We bring to your attention a sampling of recent media stories involving cyber risk & privacy liability. This month we’re highlighting vendor risk, cloud risk, critical-infrastructure risk, security flaws, and the usual suspects – hackers, malware and ransomware. Don’t miss the items in ORANGE below.
Attunity Ltd., a company that manages and safeguards data, left internal files exposed on the internet for clients including Ford Motor Co., and the Toronto-Dominion Bank, in the latest example of sensitive information being publicly accessible on the web. The incident revealed passwords and network information about Attunity as well as emails and technology designs from some of its high-profile customers. Click to read entire article.
At least 10 cell networks have been hacked over the past seven years
Security researchers say they have uncovered a massive espionage campaign involving the theft of call records from hacked cell network providers to conduct targeted surveillance on individuals of interest. Click to read entire article.
Last week, Colorado-based NEO Urology paid a $75,000 ransom to unlock its systems; since then, another five providers reported ransomware attacks that drove many to pen and paper. Click to read entire article.
Maryland patients whose medical bills were handled by a collection agency may be among 20 million patients who have had their personal information exposed in a data breach, Attorney General Brian E. Frosh said Friday. Medical and other private information may have been compromised by a cyberattack against American Medical Collection Agency, a third-party collection agency for laboratories, hospitals, physician groups, medical providers and others. Click to read entire article.
More than 500 patient medical records and other personal information are at-risk as a result of an email phishing incident that targeted Summa Health employees. Click to read entire article.
The flaw, according to Dell’s advisory, sits in a system health-check utility tool that comes bundled in with millions of Dell machines, and if left unpatched could result in privilege escalation vulnerabilities being available for cyber criminals to exploit. The vulnerability exploits a security hold in software manufactured by PC-Doctor that is used as part of Dell SupportAssist software. Click to read entire article.
Remember the BrickerBot malware attack back in 2017? Well, that is back, in what is estimated in a larger scale, in a new form of malware created by a 14-year-old teenager known as “Light Leafon”. Click to read entire article.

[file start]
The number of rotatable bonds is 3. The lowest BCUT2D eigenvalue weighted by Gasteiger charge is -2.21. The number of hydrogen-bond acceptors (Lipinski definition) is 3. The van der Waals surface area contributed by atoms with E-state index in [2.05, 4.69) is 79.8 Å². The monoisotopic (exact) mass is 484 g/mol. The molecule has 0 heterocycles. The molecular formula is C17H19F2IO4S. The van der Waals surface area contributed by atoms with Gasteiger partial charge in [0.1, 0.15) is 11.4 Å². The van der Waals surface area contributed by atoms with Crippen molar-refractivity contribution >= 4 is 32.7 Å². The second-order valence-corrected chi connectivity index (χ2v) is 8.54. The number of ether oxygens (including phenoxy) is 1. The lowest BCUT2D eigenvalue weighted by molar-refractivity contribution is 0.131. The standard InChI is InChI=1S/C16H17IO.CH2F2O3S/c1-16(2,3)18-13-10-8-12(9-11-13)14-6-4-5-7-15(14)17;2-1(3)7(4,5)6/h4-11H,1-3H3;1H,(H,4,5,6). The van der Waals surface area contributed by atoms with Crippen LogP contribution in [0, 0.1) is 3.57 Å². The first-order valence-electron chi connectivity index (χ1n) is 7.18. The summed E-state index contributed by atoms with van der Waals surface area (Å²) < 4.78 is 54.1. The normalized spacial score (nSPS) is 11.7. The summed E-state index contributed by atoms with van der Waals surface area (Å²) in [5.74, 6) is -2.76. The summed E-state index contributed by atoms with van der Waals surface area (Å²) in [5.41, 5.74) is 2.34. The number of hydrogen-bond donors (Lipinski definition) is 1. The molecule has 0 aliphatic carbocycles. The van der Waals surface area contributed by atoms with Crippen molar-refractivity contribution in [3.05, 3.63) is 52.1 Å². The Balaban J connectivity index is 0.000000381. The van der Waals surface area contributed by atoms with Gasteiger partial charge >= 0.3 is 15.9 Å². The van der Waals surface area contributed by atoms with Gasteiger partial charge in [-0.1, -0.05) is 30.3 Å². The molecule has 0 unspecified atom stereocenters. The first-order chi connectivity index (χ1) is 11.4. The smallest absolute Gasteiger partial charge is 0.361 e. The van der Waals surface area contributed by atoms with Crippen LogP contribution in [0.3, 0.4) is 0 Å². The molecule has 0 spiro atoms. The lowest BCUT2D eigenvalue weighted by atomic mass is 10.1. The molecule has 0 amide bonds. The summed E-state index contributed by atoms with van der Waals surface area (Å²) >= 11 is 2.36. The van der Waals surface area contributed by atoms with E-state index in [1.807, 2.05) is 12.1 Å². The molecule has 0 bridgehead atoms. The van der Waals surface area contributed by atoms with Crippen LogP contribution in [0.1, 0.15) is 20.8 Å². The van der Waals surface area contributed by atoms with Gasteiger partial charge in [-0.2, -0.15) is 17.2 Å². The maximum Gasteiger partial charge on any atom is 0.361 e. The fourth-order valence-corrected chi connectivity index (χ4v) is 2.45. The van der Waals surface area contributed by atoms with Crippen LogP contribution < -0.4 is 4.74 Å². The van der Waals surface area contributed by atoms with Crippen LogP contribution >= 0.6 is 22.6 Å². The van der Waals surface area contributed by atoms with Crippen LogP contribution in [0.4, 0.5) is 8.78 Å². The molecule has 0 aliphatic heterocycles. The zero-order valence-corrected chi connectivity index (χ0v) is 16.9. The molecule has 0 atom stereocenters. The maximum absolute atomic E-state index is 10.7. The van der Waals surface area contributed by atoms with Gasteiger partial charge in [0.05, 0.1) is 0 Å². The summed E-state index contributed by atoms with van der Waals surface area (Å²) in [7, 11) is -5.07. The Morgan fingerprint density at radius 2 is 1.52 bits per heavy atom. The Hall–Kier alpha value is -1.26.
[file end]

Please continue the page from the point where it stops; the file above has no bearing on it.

Over the past several months, security analysts at the Electric Information Sharing and Analysis Center (E-ISAC) and the critical-infrastructure security firm Dragos have been tracking a group of sophisticated hackers carrying out broad scans of dozens of US power grid targets, apparently looking for entry points into their networks. Click to read entire article.
Key Biscayne officials identified a data security “event” earlier this week, City Manager Andrea Agha told CBS Miami. They are working with outside counsel and third-party forensic experts to analyze the data breach and protect the village’s systems against future security incidents. Click to read entire article.
Cybersecurity problems are distressingly apparent in the City of Brotherly Love these days. The city court’s website has been shut down by a virus since May 21 (the website went back online Monday, July 1). Click to read entire article.
A new analysis of 10 years’ worth of figures on data breaches reveals that California by far holds the dubious distinction of suffering the most breaches as well as leaking the most records. Meanwhile, a Florida city has agreed to pay hackers about $600,000 in Bitcoin to be released from ransomware that gummed up its online systems. Click to read entire article.
City officials here confirmed this week that the city’s computer server was infiltrated by hackers and held for ransom in the form of a cryptocurrency known as Bitcoin. Click to read entire article.
The Lewes Board of Public Works announced to customers this week that their information may have been compromised as part of a hacking attempt of their customer information system. Click to read entire article.
According to Clark, the privacy incident occurred in the beginning of May when an OSU employee’s account was hacked and used to send phishing emails nationally. Click to read entire article.
A mysterious hacker (or group of hackers) managed to steal over $4.5 million worth of cryptocurrency from Bitrue, a Singapore-based trading platform. Click to read entire article.
An EA Games vulnerability allowed anyone to hijack a registered player’s account giving them full access and control without the player knowing, or having to interact with the hacker in any way. Some 300 million may have been affected. Click to read entire article.
In a statement it said police confirmed to the credit union that the personal information of 2.9 million members “had been shared with individuals outside the organization”. The organization said the incident was not a cyberattack, and its computer systems were not breached. Click to read entire article.